“The hardest hit people are the poor,” Nichols said. “It’s really about slapping them on the left cheek after slapping them on the right with incarceration. Sure, do the crime, you do the time, but, you know, let’s make sure people aren’t completely chained , figuratively when they are literally released.

To address the problem of inmates unable to pay fees, several counties allow inmates to work on their bill.

“Sometimes we waive this fee if inmates want to become inmate workers,” said Ingham County Jail Administrator Capt. Robert Earle. “If they want to mop around the jail or, you know, help prepare the food… We even send inmates all over the county, sometimes we send them to animal control or the fairgrounds to pay back their debt to society, that $8 is in effect cancelled.

And Cook said that in Eaton County, in addition to paying off their debt, the prison tries to work with economically disadvantaged inmates by helping them with substance abuse, education and employment issues, so they be better equipped to repay their debts upon release.

“Everything we’ve done is based on reasonableness,” Cook said. “When people’s circumstances show that inability, and they talk to us, and they try to work with us on that, efforts are made to resolve that as best we can.”

But Nichols said in his experience with his clients, prison programs like this aren’t always helpful.

“Already imagine the stress of having a criminal record – having a negative short-term economic impact on your inability to work, feed your family, seek employment, pursue professional or formal education. It’s really, really hard for someone walking away from that,” Nichols said. “I’ve never had a former client come to me and say, hey, the best thing for my economic advancement was to spend nine months in jail of Ingham County. It just never happened.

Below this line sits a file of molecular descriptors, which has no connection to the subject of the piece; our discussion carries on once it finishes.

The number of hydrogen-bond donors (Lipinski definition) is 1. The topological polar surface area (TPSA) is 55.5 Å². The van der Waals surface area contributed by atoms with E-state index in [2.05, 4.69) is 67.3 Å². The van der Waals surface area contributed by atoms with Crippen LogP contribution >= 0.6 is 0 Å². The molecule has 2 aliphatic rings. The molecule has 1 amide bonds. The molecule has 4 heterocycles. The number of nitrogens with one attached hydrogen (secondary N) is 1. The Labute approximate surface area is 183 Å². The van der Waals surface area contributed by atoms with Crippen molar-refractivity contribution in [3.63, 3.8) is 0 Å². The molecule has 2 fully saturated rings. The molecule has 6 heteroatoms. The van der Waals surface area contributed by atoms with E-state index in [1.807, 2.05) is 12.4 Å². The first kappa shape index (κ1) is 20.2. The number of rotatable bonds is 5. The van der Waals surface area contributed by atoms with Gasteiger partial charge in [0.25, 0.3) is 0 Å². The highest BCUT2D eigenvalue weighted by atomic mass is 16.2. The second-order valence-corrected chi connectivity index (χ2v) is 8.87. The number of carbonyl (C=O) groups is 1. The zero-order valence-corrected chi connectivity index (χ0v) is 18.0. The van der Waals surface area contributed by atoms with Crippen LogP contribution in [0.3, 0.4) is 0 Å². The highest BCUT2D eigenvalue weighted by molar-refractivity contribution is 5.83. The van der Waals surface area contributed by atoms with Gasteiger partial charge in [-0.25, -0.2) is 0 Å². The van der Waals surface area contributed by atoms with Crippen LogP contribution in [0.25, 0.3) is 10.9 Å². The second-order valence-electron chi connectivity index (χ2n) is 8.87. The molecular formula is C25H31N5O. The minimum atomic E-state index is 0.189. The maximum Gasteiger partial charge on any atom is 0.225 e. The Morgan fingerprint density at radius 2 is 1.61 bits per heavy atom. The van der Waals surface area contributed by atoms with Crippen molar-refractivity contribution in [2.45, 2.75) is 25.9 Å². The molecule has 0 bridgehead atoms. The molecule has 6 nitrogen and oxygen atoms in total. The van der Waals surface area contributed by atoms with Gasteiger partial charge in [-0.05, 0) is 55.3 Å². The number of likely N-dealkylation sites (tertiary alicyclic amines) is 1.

Cooper said advocates like those in his organization would like to see those fees eliminated altogether.

“I don’t think most people understand that these sorts of practices, which are largely used to fund local government, can really have a negative impact not only on the finances of a given county or city, but also on security within this city. I mean, it’s an unsettling thing for families,” Cooper said.

And, in practice, many counties struggle to collect these fees.

In 2021, Clinton County only collected 2.4% of the total amount billed. Eaton County only collected 5.5%, Jackson County about 20%, and Ingham County 5.5%.

That’s part of the reason why, in 2019, Ingham County cut its daily housing fee from $50 a day to just $8 a day.

“There were millions and millions of dollars that were owed to the county by those who are convicted in the county jail,” Earle said. “That money just wasn’t coming in. It was impossible for anybody to come in and pay a $30,000 bill for spending, you know, a long time in the county jail, and if they’re repeat offenders , this bill has continued to increase.”

Currently, no county polled by FOX 47 News has plans to eliminate the fee altogether.